New York Court of Appeals Sides With Nonresident Taxpayers In Interpreting Residency Rules
An individual generally may be taxed as a New York State resident for personal income tax purposes if the individual either (i) is domiciled in New York or (ii) maintains a permanent place of abode in New York and spends more than 183 days in New York during the taxable year. An individual that is determined to be a resident taxpayer may incur significant additional tax since all of the taxpayer’s income would be subject to New York tax. A nonresident taxpayer, on the other hand, would only be subject to tax on the taxpayer’s New York source income.
The New York Court of Appeals recently interpreted the meaning of “maintain[ing] a permanent place of abode” in Gaied v. New York State Tax Appeals Tribunal.
The term “permanent place of abode” is defined by regulation to be a dwelling place of a permanent nature maintained by a taxpayer. New York’s lower courts and Department of Taxation and Finance have determined that if a taxpayer maintains a dwelling place in the state, the taxpayer does not need to reside there for it to be considered a permanent place of abode. The New York Court of Appeals, however, concluded that this interpretation is incorrect and that for a taxpayer to maintain a permanent place of abode in New York, there must be some basis to conclude that the dwelling place was used as a residence by the taxpayer.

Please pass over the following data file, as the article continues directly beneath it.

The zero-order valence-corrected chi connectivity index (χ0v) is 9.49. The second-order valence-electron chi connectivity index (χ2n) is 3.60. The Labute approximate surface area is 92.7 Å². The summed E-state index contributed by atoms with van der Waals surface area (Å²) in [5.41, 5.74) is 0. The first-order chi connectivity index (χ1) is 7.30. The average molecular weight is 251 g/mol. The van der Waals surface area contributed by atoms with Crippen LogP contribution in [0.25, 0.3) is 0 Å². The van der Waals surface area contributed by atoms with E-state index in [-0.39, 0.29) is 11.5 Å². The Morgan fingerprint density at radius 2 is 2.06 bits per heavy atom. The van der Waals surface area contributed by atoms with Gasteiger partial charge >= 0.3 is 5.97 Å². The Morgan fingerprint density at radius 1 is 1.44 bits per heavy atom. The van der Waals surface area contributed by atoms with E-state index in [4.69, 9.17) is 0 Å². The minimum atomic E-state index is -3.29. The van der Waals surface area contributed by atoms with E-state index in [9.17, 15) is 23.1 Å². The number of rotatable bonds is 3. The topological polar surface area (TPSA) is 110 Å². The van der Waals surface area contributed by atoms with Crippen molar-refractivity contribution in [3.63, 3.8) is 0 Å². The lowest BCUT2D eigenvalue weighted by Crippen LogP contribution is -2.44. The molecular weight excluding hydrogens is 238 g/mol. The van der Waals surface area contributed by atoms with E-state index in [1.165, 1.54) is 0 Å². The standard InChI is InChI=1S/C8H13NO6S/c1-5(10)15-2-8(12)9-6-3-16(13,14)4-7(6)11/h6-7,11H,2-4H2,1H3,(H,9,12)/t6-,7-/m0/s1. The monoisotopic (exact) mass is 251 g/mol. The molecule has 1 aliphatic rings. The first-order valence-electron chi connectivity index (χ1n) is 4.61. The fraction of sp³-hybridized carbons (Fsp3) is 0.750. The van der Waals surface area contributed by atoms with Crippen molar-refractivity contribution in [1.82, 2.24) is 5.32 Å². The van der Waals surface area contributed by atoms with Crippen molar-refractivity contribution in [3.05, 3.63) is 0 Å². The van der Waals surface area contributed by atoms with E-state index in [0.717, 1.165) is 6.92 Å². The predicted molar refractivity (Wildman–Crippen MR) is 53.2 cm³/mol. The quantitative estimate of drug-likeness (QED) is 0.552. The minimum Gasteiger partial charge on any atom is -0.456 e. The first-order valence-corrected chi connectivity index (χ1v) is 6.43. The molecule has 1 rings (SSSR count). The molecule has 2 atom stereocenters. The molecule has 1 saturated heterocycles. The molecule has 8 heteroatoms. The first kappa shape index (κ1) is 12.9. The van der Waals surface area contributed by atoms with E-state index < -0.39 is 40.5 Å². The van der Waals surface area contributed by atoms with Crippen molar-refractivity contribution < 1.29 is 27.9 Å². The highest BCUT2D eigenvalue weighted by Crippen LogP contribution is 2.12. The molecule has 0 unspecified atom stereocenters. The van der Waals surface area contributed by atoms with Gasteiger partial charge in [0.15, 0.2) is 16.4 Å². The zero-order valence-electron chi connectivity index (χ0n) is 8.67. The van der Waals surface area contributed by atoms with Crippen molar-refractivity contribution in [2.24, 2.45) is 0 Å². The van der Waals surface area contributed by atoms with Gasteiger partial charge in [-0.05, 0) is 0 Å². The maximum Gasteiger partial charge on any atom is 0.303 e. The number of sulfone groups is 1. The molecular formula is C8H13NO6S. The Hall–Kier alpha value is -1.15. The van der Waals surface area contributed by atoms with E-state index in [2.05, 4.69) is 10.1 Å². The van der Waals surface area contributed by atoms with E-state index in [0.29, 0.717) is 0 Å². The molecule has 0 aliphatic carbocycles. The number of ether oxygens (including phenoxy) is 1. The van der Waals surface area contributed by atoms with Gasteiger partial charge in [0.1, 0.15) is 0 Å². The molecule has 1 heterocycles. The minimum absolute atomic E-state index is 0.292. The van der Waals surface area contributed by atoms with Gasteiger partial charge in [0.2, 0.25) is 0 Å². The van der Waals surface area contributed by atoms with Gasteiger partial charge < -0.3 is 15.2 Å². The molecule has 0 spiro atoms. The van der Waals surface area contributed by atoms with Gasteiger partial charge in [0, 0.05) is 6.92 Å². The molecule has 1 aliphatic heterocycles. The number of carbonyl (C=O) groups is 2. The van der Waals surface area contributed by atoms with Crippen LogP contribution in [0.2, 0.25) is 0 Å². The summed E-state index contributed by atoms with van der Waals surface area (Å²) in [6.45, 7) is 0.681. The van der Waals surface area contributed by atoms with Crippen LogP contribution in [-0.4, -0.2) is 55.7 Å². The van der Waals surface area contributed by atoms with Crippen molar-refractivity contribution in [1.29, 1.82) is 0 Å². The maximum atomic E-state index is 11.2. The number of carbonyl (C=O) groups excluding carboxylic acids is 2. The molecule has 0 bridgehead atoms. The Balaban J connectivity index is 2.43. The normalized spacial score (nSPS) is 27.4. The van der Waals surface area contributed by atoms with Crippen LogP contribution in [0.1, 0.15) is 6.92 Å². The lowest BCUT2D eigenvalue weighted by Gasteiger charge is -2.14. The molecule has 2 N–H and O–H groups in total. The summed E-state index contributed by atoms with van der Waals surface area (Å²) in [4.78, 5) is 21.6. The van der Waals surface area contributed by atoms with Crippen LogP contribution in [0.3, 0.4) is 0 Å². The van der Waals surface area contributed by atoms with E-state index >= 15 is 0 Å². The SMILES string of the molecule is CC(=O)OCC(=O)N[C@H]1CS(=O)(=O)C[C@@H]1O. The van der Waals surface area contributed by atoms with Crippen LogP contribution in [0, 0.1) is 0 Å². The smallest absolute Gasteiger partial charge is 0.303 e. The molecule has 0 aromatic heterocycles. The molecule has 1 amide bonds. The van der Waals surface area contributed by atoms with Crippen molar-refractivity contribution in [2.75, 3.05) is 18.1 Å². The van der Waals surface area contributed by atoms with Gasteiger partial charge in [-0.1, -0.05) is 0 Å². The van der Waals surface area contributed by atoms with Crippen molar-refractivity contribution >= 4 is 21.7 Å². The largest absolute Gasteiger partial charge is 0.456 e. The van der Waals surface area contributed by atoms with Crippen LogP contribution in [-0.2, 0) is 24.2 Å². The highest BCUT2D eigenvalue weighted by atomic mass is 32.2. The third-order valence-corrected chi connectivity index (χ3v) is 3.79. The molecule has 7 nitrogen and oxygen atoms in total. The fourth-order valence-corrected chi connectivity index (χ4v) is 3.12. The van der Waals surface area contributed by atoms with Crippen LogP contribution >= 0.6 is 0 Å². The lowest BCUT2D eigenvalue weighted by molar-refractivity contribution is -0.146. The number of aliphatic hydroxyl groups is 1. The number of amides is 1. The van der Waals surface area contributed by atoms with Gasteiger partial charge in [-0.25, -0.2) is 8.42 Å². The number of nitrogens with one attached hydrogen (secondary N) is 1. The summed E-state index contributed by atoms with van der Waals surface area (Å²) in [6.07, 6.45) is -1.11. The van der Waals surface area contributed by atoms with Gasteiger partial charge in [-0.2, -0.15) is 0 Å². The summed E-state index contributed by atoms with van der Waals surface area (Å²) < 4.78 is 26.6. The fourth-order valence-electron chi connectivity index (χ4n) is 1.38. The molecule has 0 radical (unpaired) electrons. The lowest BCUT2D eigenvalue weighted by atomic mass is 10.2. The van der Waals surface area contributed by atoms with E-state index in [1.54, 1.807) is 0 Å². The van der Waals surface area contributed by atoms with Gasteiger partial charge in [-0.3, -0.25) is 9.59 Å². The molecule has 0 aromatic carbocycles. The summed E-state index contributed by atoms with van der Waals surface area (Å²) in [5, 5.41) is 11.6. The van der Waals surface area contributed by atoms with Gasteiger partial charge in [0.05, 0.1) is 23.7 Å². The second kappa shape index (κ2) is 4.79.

The Gaied decision should result in a significant number of individuals being classified as nonresident taxpayers. Taxpayers not domiciled in New York that own or otherwise maintain residential property in New York, but do not use such property as a residence, should consider filing as New York nonresidents for future tax periods and making refund claims if they previously filed as New York residents.